Go to AfricaBib home

Go to AfricaBib home AfricaBib Go to database home

bibliographic database
Line
Previous page New search

The free AfricaBib App for Android is available here

Periodical article Periodical article Leiden University catalogue Leiden University catalogue WorldCat catalogue WorldCat
Title:Is There a Distinct African Sexuality? A Critical Response to Caldwell et al
Author:Ahlberg, Beth M.
Year:1994
Periodical:Africa: Journal of the International African Institute
Volume:64
Issue:2
Pages:220-242
Language:English
Geographic term:Africa
Subjects:Christianity
Kikuyu
sexuality
AIDS
Women's Issues
Peoples of Africa (Ethnic Groups)
Health and Nutrition
Religion and Witchcraft
Cultural Roles
Health, Nutrition, and Medicine
External link:https://www.jstor.org/stable/1160981
Abstract:J.C. Caldwell and his colleagues (1989) argue that the whole of Africa has a distinct sexuality which is inherently permissive. They claim moreover that no religious moral value is attached to sexual activity, and Christianity has thus not succeeded in changing matters. They find in this failure the reason for the failure of the fertility control programme in sub-Saharan Africa, and they argue that HIV/AIDS control efforts will fail similarly unless the fear it generates forces Africans to adopt the Eurasian model. The article reexamines Caldwell et al.'s conceptualization of the role of moral value in social change. Without considering the internal expressions, mechanisms and social contexts within and through which moral value is maintained and changed, they assume that Christian moral values could lead to a change in sexual behaviour from permissive (as they see it) African sexuality to the Eurasian model. In making such an assumption they ignore the ethical and behavioural contradictions generally inherent in moral systems. Moreover they pay little attention to the process of change in Western societies, where Christian morality has lost a great deal of its control over behaviour. But even if we assume that internal contradictions and processes of change do not exist, the Christianization process in Africa fundamentally transformed local customs in ways that delinked their role in regulating behaviour, including sexual behaviour. This is illustrated by the case of the Kikuyu (Kenya). Bibliogr., notes, ref., sum. in English and French.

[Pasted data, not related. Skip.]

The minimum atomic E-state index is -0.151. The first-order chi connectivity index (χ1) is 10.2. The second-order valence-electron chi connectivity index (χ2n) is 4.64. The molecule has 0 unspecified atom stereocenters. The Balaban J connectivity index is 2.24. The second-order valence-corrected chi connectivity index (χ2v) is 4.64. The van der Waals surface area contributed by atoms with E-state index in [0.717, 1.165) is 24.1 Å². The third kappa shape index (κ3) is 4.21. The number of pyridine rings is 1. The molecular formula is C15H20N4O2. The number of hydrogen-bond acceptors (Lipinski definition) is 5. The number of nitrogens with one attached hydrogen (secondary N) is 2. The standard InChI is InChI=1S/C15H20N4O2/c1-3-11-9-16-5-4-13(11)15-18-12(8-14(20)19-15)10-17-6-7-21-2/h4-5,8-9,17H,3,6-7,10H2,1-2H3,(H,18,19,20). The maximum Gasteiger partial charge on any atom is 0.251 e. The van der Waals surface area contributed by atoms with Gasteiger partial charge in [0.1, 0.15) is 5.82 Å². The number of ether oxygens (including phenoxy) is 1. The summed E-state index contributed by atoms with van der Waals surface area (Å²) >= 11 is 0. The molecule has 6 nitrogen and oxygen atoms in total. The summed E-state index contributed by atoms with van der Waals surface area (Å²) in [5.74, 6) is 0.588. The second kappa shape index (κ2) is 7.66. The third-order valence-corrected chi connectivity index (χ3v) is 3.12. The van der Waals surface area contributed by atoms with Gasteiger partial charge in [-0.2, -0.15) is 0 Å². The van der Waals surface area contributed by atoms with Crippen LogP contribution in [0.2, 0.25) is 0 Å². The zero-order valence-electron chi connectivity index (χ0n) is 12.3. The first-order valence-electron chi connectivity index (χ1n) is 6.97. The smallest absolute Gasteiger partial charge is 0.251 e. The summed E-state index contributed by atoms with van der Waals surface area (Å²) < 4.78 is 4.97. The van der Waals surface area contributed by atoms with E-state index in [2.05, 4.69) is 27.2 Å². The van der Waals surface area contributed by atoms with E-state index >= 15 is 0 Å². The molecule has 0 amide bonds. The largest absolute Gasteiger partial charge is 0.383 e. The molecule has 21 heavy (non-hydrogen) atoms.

Views

Cover